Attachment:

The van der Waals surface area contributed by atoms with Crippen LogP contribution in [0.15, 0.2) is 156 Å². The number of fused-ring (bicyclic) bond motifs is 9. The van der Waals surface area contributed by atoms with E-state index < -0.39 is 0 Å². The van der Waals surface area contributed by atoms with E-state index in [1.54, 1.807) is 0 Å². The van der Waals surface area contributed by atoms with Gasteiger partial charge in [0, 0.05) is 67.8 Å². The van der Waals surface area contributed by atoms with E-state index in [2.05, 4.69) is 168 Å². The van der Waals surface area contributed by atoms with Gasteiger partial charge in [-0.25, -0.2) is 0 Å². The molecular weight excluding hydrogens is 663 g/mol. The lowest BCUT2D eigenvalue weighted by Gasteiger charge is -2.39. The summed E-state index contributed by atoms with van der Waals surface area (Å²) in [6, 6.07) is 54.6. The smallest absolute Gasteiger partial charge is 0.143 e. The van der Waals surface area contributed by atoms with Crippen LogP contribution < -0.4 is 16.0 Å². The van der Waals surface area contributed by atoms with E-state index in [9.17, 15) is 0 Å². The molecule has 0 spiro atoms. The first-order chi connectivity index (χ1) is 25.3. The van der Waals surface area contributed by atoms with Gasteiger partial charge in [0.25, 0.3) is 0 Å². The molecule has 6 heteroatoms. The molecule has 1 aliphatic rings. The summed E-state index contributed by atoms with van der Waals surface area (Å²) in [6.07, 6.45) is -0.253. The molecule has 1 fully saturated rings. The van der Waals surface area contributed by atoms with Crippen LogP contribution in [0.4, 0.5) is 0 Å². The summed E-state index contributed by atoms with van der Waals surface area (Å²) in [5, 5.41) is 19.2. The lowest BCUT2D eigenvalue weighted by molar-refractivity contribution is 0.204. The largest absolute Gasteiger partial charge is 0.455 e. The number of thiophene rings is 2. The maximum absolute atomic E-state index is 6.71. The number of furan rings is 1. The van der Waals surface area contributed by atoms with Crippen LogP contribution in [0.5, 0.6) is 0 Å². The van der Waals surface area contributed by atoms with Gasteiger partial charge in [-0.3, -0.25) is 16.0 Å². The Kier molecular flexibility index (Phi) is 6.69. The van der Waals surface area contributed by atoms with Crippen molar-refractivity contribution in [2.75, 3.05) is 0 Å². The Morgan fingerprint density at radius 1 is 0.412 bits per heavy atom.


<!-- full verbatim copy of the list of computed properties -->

The van der Waals surface area contributed by atoms with Crippen LogP contribution in [0.15, 0.2) is 156 Å². The number of fused-ring (bicyclic) bond motifs is 9. The van der Waals surface area contributed by atoms with E-state index < -0.39 is 0 Å². The van der Waals surface area contributed by atoms with E-state index in [1.54, 1.807) is 0 Å². The van der Waals surface area contributed by atoms with Gasteiger partial charge in [0, 0.05) is 67.8 Å². The van der Waals surface area contributed by atoms with E-state index in [2.05, 4.69) is 168 Å². The van der Waals surface area contributed by atoms with Gasteiger partial charge in [-0.25, -0.2) is 0 Å². The molecular weight excluding hydrogens is 663 g/mol. The lowest BCUT2D eigenvalue weighted by Gasteiger charge is -2.39. The summed E-state index contributed by atoms with van der Waals surface area (Å²) in [6, 6.07) is 54.6. The smallest absolute Gasteiger partial charge is 0.143 e. The van der Waals surface area contributed by atoms with Crippen LogP contribution < -0.4 is 16.0 Å². The van der Waals surface area contributed by atoms with E-state index in [9.17, 15) is 0 Å². The molecule has 0 spiro atoms. The first-order chi connectivity index (χ1) is 25.3. The van der Waals surface area contributed by atoms with Gasteiger partial charge in [0.25, 0.3) is 0 Å². The molecule has 6 heteroatoms. The molecule has 1 aliphatic rings. The summed E-state index contributed by atoms with van der Waals surface area (Å²) in [6.07, 6.45) is -0.253. The molecule has 1 fully saturated rings. The van der Waals surface area contributed by atoms with Crippen LogP contribution in [0.4, 0.5) is 0 Å². The summed E-state index contributed by atoms with van der Waals surface area (Å²) in [5, 5.41) is 19.2. The lowest BCUT2D eigenvalue weighted by molar-refractivity contribution is 0.204. The largest absolute Gasteiger partial charge is 0.455 e. The number of thiophene rings is 2. The maximum absolute atomic E-state index is 6.71. The number of furan rings is 1. The van der Waals surface area contributed by atoms with Crippen LogP contribution in [0.5, 0.6) is 0 Å². The van der Waals surface area contributed by atoms with Gasteiger partial charge in [-0.3, -0.25) is 16.0 Å². The Kier molecular flexibility index (Phi) is 6.69. The van der Waals surface area contributed by atoms with Crippen molar-refractivity contribution in [2.75, 3.05) is 0 Å². The Morgan fingerprint density at radius 1 is 0.412 bits per heavy atom.